Korea strips Japan of preferred trade partner status - The Korea Times

Settings

ⓕ font-size

  • -2
  • -1
  • 0
  • +1
  • +2

Korea strips Japan of preferred trade partner status

gettyimagesbank

By Nam Hyun-woo

Korea has removed Japan from its "whitelist" of countries receiving preferential status in the trading of strategic items, the government said Wednesday.

The Ministry of Trade, Industry and Energy said it has revised the country's export control system for strategic items on its official gazette, meaning it has gone into effect. The revision contains details on removing Japan from the 29-country whitelist.

The ministry said it received public opinions on the revision from Aug. 14 to Sept. 3 and 91 percent supported the removal.

Korea controls exports of strategic items by dividing destination countries into two categories. Category A includes 29 countries which has joined all of the four major international export control regimes and category B is comprised of the rest. Japan was in Category A.

For countries in category A, called Korea's whitelist, the government gives preferential trade status such as minimal customs documentation and shorter periods of examinations.

With the revision, however, Korea made subcategories of A-1 and A-2, and placed Japan alone into A-2.

An A-2 country is subject to export control measures tantamount to category B countries "in principle," thus Korean exporters will not be allowed to get blanket permissions for certain strategic items' export to Japan and have to get permission for individual items.

However, exporters will be given exemptions in documentation for several cases of individual exports and exempted from examination if they are in relay trades.

The move came after Japan's removal of Korea from its whitelist Aug. 7 and its actual implementation Aug. 28. Before the removal, Tokyo has placed export restrictions on three important materials needed for making semiconductors and displays, July 4, which was in apparent retaliation to last year's Supreme Court rulings here calling for Japanese firms to compensate surviving Koreans forced to work for them during wartime.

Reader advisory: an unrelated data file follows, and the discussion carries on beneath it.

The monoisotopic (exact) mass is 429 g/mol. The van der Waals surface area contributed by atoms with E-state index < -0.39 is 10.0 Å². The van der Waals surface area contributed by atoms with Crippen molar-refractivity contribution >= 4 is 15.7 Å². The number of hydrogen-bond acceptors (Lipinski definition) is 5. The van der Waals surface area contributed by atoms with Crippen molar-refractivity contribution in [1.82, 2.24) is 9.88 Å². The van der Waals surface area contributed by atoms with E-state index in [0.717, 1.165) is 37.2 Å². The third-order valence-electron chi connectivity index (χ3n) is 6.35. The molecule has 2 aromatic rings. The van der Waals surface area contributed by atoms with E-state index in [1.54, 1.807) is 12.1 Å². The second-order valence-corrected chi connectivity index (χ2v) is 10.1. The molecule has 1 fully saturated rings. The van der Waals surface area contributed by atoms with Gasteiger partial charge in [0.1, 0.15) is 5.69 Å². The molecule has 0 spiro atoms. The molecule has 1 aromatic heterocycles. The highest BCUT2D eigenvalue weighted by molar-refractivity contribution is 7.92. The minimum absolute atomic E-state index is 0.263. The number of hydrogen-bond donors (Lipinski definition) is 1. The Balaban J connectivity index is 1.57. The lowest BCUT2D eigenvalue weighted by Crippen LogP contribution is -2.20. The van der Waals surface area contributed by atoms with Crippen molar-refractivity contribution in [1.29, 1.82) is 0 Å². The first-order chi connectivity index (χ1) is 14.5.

In what appears to be a tit-for-tat measure, the government stressed that it is "not a response to Japan's whitelist removal" and was aimed at "improving Korea's strategic item export control scheme."


gettyimagesbank

By Nam Hyun-woo

Korea has removed Japan from its "whitelist" of countries receiving preferential status in the trading of strategic items, the government said Wednesday.

The Ministry of Trade, Industry and Energy said it has revised the country's export control system for strategic items on its official gazette, meaning it has gone into effect. The revision contains details on removing Japan from the 29-country whitelist.

The ministry said it received public opinions on the revision from Aug. 14 to Sept. 3 and 91 percent supported the removal.

Korea controls exports of strategic items by dividing destination countries into two categories. Category A includes 29 countries which has joined all of the four major international export control regimes and category B is comprised of the rest. Japan was in Category A.

For countries in category A, called Korea's whitelist, the government gives preferential trade status such as minimal customs documentation and shorter periods of examinations.

With the revision, however, Korea made subcategories of A-1 and A-2, and placed Japan alone into A-2.

An A-2 country is subject to export control measures tantamount to category B countries "in principle," thus Korean exporters will not be allowed to get blanket permissions for certain strategic items' export to Japan and have to get permission for individual items.

However, exporters will be given exemptions in documentation for several cases of individual exports and exempted from examination if they are in relay trades.

The move came after Japan's removal of Korea from its whitelist Aug. 7 and its actual implementation Aug. 28. Before the removal, Tokyo has placed export restrictions on three important materials needed for making semiconductors and displays, July 4, which was in apparent retaliation to last year's Supreme Court rulings here calling for Japanese firms to compensate surviving Koreans forced to work for them during wartime.

In what appears to be a tit-for-tat measure, the government stressed that it is "not a response to Japan's whitelist removal" and was aimed at "improving Korea's strategic item export control scheme."


Nam Hyun-woo namhw@koreatimes.co.kr


Top 10 Stories

X
CLOSE

LETTER

Sign up for eNewsletter